I began discussing economic inequality in my classrooms more than a decade ago when President Bush successfully pushed through Congress another round of supply-side tax cuts. Since then, there have been continuous discussions about the consequences of having so much of the nation’s wealth concentrated in the hands of a few super wealthy individuals and families.
In remarks given at the ARC in southeast Washington, DC in December 2013, President Barack Obama called economic inequality the defining challenge of our time. That economic inequality is a phenomenon that needs to be addressed is hardly debated these days. However, no one seems to have a politically viable plan to reverse the current trend, so we can only expect it to worsen.
Researchers Emmanuel Saez and Thomas Piketty have been documenting trends in economic inequality for more than a decade. Saez, an economics professor at the University of California at Berkeley and director of the Center for Equitable Growth has published numerous research articles on economic inequality with Piketty and others.
A 2014 paper with Gabriel Zucman—Wealth Inequality in the United States Since 1913—documented the growth in the share of wealth held by the wealthiest individuals and families with slides that provide a visual representation of the largess. Piketty, an economics professor at the Paris School of Economics created a firestorm among conservative economists with his book Capital in the Twenty-First Century, in which he concluded unchecked economic inequality may not reach the destructive levels predicted by Karl Marx, but could begin to undermine democracy.
The Roosevelt Institute recently released a compendium of social and economic policies that, according to Nobel Laureate Joseph Stiglitz, will promote economic growth and more shared prosperity. Titled “Rewriting the Rules of the American Economy”, the report features ideas of top progressive economic thinkers and promotes policy changes that address financial regulation, labor unions, progressive taxation and human capital investments that they say will create broader opportunity and a more egalitarian society.
Stiglitz, the former chief economic advisor to President Bill Clinton and former president of the World Bank, stipulates that economic inequality is not inevitable—that the notion there is a tradeoff between economic growth and inequality is false, and that the market is not free and infallible but determined by the rules and policies that we have put into place. He says new rules are needed.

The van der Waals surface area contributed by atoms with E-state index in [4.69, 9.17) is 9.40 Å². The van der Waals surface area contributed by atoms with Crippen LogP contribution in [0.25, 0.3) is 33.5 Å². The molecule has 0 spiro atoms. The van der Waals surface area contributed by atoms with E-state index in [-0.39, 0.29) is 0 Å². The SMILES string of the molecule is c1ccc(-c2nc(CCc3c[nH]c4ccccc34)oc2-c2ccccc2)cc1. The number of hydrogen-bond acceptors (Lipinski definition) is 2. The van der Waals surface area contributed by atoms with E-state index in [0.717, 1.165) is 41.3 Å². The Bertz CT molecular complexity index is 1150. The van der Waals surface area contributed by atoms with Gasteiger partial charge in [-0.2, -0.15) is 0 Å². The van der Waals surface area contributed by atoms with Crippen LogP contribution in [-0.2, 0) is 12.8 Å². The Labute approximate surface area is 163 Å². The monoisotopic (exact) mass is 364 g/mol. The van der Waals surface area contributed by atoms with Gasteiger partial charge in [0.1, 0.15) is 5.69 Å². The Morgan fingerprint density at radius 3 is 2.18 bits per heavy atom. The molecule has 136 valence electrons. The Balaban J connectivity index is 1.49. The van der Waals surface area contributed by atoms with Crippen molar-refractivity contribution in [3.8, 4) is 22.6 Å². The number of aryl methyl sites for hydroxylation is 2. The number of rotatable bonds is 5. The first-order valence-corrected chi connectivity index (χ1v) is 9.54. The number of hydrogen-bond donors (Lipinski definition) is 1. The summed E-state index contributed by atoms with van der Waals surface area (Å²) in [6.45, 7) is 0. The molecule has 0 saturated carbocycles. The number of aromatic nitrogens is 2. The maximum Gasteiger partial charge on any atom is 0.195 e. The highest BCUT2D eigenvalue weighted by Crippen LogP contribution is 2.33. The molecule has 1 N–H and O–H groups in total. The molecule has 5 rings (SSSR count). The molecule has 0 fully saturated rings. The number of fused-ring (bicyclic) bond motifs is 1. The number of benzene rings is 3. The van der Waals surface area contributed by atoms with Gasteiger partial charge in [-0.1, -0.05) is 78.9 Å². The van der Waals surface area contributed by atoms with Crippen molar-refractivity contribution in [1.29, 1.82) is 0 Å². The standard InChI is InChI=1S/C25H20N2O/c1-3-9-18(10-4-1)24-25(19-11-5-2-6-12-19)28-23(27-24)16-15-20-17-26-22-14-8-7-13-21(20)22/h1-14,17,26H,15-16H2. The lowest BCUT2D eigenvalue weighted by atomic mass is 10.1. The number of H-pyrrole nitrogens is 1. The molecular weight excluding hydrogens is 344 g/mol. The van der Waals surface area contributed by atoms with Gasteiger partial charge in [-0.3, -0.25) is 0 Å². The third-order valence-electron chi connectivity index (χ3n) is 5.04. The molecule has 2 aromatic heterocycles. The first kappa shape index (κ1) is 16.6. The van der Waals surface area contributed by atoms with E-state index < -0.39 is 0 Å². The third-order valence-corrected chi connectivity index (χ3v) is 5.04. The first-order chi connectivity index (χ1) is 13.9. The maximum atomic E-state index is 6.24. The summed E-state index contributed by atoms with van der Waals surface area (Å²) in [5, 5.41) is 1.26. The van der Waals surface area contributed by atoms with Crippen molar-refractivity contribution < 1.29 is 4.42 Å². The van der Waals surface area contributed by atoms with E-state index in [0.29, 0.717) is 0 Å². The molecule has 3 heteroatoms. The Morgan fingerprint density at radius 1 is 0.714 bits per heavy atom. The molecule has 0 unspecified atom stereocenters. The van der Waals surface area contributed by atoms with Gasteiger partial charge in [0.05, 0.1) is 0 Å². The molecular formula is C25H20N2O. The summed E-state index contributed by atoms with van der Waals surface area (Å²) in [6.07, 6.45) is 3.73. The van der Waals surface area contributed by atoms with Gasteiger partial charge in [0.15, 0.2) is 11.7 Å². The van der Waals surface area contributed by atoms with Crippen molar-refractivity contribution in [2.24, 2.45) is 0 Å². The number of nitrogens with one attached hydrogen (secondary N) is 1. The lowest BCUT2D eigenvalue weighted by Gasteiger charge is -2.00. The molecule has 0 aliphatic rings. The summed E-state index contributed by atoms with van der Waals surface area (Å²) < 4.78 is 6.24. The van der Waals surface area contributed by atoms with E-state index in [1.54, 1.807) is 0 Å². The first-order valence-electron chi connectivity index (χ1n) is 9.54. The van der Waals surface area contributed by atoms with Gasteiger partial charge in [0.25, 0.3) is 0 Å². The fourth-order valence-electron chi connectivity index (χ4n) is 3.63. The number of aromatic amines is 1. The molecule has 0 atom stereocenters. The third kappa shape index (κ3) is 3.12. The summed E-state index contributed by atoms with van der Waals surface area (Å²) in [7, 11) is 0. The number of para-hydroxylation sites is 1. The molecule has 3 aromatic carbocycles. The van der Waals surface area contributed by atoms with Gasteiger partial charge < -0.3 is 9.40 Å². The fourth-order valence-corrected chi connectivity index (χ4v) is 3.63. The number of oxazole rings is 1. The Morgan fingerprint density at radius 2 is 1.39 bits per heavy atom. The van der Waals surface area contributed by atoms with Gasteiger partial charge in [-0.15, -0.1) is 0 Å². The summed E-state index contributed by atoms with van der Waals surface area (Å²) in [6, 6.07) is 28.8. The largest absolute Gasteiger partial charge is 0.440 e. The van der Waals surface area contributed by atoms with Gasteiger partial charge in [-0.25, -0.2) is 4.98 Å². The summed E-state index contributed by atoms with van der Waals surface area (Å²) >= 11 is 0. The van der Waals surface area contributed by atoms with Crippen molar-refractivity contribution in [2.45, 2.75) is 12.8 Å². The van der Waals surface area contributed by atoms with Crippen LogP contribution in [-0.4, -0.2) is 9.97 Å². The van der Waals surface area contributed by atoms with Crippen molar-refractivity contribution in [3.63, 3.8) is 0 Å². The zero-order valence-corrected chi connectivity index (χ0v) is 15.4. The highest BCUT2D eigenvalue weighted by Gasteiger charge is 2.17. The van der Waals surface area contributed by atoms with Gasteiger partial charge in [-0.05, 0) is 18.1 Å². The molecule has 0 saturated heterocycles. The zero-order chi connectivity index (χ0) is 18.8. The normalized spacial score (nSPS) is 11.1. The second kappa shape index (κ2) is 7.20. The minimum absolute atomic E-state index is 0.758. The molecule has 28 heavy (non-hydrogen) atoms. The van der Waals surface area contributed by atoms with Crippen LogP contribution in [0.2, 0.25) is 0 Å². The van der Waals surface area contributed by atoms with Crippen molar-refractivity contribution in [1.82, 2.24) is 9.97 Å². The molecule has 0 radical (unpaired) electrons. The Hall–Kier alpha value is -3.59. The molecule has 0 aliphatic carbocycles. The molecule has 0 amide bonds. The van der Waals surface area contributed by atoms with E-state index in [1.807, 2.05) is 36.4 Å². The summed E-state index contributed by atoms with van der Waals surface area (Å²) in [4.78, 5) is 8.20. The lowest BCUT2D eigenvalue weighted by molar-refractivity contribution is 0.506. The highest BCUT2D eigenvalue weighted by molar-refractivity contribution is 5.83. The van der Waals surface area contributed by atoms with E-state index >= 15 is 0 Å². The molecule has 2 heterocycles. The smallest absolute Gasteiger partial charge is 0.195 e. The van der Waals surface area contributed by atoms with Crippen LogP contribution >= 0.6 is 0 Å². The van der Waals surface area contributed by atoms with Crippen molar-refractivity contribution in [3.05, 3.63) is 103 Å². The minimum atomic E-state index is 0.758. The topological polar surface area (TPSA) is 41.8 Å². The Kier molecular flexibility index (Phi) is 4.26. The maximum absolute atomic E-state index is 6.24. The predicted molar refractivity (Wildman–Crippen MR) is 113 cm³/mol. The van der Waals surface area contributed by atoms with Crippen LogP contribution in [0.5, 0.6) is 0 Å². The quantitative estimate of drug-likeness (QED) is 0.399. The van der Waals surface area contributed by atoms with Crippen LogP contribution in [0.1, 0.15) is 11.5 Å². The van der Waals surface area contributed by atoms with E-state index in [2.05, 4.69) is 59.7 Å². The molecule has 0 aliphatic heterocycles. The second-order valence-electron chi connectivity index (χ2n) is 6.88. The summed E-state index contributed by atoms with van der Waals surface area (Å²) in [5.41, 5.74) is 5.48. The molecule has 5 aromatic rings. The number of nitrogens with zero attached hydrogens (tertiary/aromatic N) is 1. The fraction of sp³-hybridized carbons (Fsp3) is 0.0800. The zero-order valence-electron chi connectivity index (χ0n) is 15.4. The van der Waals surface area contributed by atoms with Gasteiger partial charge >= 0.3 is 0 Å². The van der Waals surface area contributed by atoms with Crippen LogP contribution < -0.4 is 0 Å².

Across the pond, the renowned scholar Sir Tony Atkinson has been building a case for policies that promote social justice for decades. In his latest book—Inequality: What Can Be Done?—released earlier this month, he lays out a 15-point plan to address economic inequality that includes raising the highest marginal tax rate to 65 percent. Take Jared Bernstein’s advice like I did and give a listen to this very compelling lecture and discussion by Sir Tony Atkinson. He says many things that are worth hearing. One thing he says that is undeniable is that neither side of the political spectrum has debated this escalating calamity in a meaningful way.
The American public has not made much of the issue despite the fact that 45 million Americans are living below the poverty threshold, many older Americans are facing a retirement crisis, and as Robert Putnam describes in his recent book—Our Kids: The American Dream in Crisis—for millions of children in the United States, the myth of the American Dream is little more than a fairy tale.
In a February AP/GfK poll, 68 percent of respondents say the rich are not paying their fair share of taxes. Yet all that we have seen in terms of public outrage was the relatively short-lived Occupy Wall Street demonstrations that never became the movement it threatened to be.
My understanding of being a social worker begins with a commitment to the pursuit of social justice for all Americans especially the most vulnerable among us. So the question is: what are social workers doing to affect social change? Are we merely helping people to cope with the status quo?
I am hearing from quite a few young social workers that they are not satisfied with what our profession is doing to change present circumstances. They believe that social workers must be more engaged in our nation’s politics and so do I. So does Nancy Humphreys and Tanya Rhodes Smith. There are enough social workers to lead the charge to demand that Hillary Clinton and other Democratic candidates address economic inequality.
As Frederick Douglass said: “If there is no struggle, there is no progress. Those who profess to favor freedom, and yet depreciate agitation, are men who want crops without plowing up the ground. They want rain without thunder and lightning. They want the ocean without the awful roar of its many waters. This struggle may be a moral one; or it may be a physical one; or it may be both moral and physical; but it must be a struggle. Power concedes nothing without a demand. It never did and it never will.”